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Ninth-grade student Syeda Alam (C) plants cauliflower during class at archer high school Monday, November 8, 2021. STEVE SCHAEFER FOR THE ATLANTA JOURNAL-CONSTITUTION

Credit: Steve Schaefer

Ninth-grade student Syeda Alam (C) plants cauliflower during class at archer high school Monday, November 8, 2021.  STEVE SCHAEFER FOR THE ATLANTA JOURNAL-CONSTITUTION
caption arrowCaption
Ninth-grade student Syeda Alam (C) plants cauliflower during class at archer high school Monday, November 8, 2021. STEVE SCHAEFER FOR THE ATLANTA JOURNAL-CONSTITUTION

Credit: Steve Schaefer

Credit: Steve Schaefer

A senior, he applied early to Georgia Tech, where he wants to study mechanical engineering. Before this fall, his agricultural experience was limited to helping his mother grow vegetables as a pandemic hobby.

“I’ve gotten interested in the agriculture part of engineering,” Patterson said. “That feels good, helping out the community.”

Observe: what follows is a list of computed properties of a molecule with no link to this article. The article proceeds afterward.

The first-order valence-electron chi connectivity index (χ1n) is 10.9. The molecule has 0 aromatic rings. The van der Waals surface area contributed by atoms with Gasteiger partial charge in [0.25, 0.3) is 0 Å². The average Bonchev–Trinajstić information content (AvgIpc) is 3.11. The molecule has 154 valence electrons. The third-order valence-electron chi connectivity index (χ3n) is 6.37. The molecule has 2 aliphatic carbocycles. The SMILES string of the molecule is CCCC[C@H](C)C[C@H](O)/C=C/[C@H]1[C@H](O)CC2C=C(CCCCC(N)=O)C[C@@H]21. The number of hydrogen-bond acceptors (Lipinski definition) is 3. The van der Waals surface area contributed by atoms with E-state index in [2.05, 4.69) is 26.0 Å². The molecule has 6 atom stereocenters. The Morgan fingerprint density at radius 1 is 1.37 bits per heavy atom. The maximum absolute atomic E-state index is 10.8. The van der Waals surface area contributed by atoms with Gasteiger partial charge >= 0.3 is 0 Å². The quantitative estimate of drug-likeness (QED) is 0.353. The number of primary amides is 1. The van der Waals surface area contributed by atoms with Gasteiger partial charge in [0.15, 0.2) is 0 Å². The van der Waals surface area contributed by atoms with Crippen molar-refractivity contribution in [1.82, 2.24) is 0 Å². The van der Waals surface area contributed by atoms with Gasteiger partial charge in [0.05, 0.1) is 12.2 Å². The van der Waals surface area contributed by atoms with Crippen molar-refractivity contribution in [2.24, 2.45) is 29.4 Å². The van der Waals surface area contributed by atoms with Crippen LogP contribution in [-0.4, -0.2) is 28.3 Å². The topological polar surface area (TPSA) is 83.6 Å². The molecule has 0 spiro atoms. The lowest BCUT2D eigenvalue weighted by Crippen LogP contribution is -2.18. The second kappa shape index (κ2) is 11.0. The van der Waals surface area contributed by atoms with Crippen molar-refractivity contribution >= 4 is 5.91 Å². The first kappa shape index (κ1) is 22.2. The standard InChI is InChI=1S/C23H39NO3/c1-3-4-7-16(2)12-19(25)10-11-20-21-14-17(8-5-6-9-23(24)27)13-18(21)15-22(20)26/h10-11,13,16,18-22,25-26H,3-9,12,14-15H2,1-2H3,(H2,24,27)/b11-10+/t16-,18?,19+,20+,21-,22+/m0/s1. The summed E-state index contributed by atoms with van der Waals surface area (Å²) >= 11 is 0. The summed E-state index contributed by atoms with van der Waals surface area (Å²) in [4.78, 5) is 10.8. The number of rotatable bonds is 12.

Students are planning to start a farmers market and plant sale in the spring, teaching them entrepreneurship, Stoker said. Engineering classes this month worked on picnic tables and cornhole boards to sell. They will use lumber prices to calculate their costs and estimate profits, Stoker said.

Katrina Houk, a 17-year-old senior, has taken engineering classes for all four years of high school and aspires to be an architect for Walt Disney World. She and her classmates said they learned an unexpected amount this year about fish.

“There are a lot of things to take into account,” Houk said.


New agriculture career and technical programs at Gwinnett high schools

Archer High School

Pathway: Environmental Agriculture Systems

2021-22 Courses Offered: Basic Agricultural Science

Brookwood High School

Pathway: Forestry/Natural Resources

2021-22 Courses Offered: Basic Agricultural Science, Forest Science, Natural Resources Management

Grayson High School

Pathway: Forestry/Natural Resources

2021-22 Courses Offered: Basic Agricultural Science, Natural Resources Management